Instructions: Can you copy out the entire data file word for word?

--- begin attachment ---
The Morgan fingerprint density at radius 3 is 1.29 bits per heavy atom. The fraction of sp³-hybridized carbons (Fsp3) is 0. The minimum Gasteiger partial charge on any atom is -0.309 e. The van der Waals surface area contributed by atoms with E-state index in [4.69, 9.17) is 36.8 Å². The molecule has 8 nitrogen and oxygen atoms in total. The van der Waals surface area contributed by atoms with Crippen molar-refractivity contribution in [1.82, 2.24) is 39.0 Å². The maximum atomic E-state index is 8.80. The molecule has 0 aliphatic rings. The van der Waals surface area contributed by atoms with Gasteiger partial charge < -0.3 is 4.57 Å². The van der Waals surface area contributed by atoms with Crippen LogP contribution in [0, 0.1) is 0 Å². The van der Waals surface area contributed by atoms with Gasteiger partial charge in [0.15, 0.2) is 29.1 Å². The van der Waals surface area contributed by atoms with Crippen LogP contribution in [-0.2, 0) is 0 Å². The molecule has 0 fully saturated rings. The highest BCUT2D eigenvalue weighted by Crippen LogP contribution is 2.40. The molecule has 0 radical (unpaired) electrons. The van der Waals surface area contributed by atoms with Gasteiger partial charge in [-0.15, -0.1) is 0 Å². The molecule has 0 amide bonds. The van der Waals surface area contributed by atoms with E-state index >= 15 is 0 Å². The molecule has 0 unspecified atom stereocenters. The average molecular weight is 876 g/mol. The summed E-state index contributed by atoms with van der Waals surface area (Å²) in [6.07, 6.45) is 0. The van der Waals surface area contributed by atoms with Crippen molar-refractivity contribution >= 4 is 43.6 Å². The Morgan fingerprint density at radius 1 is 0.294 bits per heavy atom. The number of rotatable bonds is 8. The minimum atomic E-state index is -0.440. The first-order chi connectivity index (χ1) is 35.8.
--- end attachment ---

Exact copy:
The Morgan fingerprint density at radius 3 is 1.29 bits per heavy atom. The fraction of sp³-hybridized carbons (Fsp3) is 0. The minimum Gasteiger partial charge on any atom is -0.309 e. The van der Waals surface area contributed by atoms with E-state index in [4.69, 9.17) is 36.8 Å². The molecule has 8 nitrogen and oxygen atoms in total. The van der Waals surface area contributed by atoms with Crippen molar-refractivity contribution in [1.82, 2.24) is 39.0 Å². The maximum atomic E-state index is 8.80. The molecule has 0 aliphatic rings. The van der Waals surface area contributed by atoms with Gasteiger partial charge < -0.3 is 4.57 Å². The van der Waals surface area contributed by atoms with Crippen LogP contribution in [0, 0.1) is 0 Å². The van der Waals surface area contributed by atoms with Gasteiger partial charge in [0.15, 0.2) is 29.1 Å². The van der Waals surface area contributed by atoms with Crippen LogP contribution in [-0.2, 0) is 0 Å². The molecule has 0 fully saturated rings. The highest BCUT2D eigenvalue weighted by Crippen LogP contribution is 2.40. The molecule has 0 radical (unpaired) electrons. The van der Waals surface area contributed by atoms with Gasteiger partial charge in [-0.15, -0.1) is 0 Å². The molecule has 0 amide bonds. The van der Waals surface area contributed by atoms with E-state index >= 15 is 0 Å². The molecule has 0 unspecified atom stereocenters. The average molecular weight is 876 g/mol. The summed E-state index contributed by atoms with van der Waals surface area (Å²) in [6.07, 6.45) is 0. The van der Waals surface area contributed by atoms with Crippen molar-refractivity contribution >= 4 is 43.6 Å². The Morgan fingerprint density at radius 1 is 0.294 bits per heavy atom. The number of rotatable bonds is 8. The minimum atomic E-state index is -0.440. The first-order chi connectivity index (χ1) is 35.8.